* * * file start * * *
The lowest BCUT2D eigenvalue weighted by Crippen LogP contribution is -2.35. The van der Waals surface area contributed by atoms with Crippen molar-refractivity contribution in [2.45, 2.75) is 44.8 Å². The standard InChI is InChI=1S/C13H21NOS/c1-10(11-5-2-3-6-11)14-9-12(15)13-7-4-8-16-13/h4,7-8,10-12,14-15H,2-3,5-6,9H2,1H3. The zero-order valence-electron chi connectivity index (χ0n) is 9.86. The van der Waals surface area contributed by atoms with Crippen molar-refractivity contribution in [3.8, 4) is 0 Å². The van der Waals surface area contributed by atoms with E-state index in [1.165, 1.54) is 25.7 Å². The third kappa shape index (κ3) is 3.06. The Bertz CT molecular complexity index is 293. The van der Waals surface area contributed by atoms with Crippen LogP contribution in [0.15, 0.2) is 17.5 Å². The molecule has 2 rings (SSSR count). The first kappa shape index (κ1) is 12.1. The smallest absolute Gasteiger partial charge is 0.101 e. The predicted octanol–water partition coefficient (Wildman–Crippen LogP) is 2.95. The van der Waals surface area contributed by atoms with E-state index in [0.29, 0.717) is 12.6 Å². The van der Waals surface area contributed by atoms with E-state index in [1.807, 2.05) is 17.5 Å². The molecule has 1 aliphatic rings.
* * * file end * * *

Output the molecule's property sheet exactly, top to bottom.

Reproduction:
The lowest BCUT2D eigenvalue weighted by Crippen LogP contribution is -2.35. The van der Waals surface area contributed by atoms with Crippen molar-refractivity contribution in [2.45, 2.75) is 44.8 Å². The standard InChI is InChI=1S/C13H21NOS/c1-10(11-5-2-3-6-11)14-9-12(15)13-7-4-8-16-13/h4,7-8,10-12,14-15H,2-3,5-6,9H2,1H3. The zero-order valence-electron chi connectivity index (χ0n) is 9.86. The van der Waals surface area contributed by atoms with Crippen molar-refractivity contribution in [3.8, 4) is 0 Å². The van der Waals surface area contributed by atoms with E-state index in [1.165, 1.54) is 25.7 Å². The third kappa shape index (κ3) is 3.06. The Bertz CT molecular complexity index is 293. The van der Waals surface area contributed by atoms with Crippen LogP contribution in [0.15, 0.2) is 17.5 Å². The molecule has 2 rings (SSSR count). The first kappa shape index (κ1) is 12.1. The smallest absolute Gasteiger partial charge is 0.101 e. The predicted octanol–water partition coefficient (Wildman–Crippen LogP) is 2.95. The van der Waals surface area contributed by atoms with E-state index in [0.29, 0.717) is 12.6 Å². The van der Waals surface area contributed by atoms with E-state index in [1.807, 2.05) is 17.5 Å². The molecule has 1 aliphatic rings.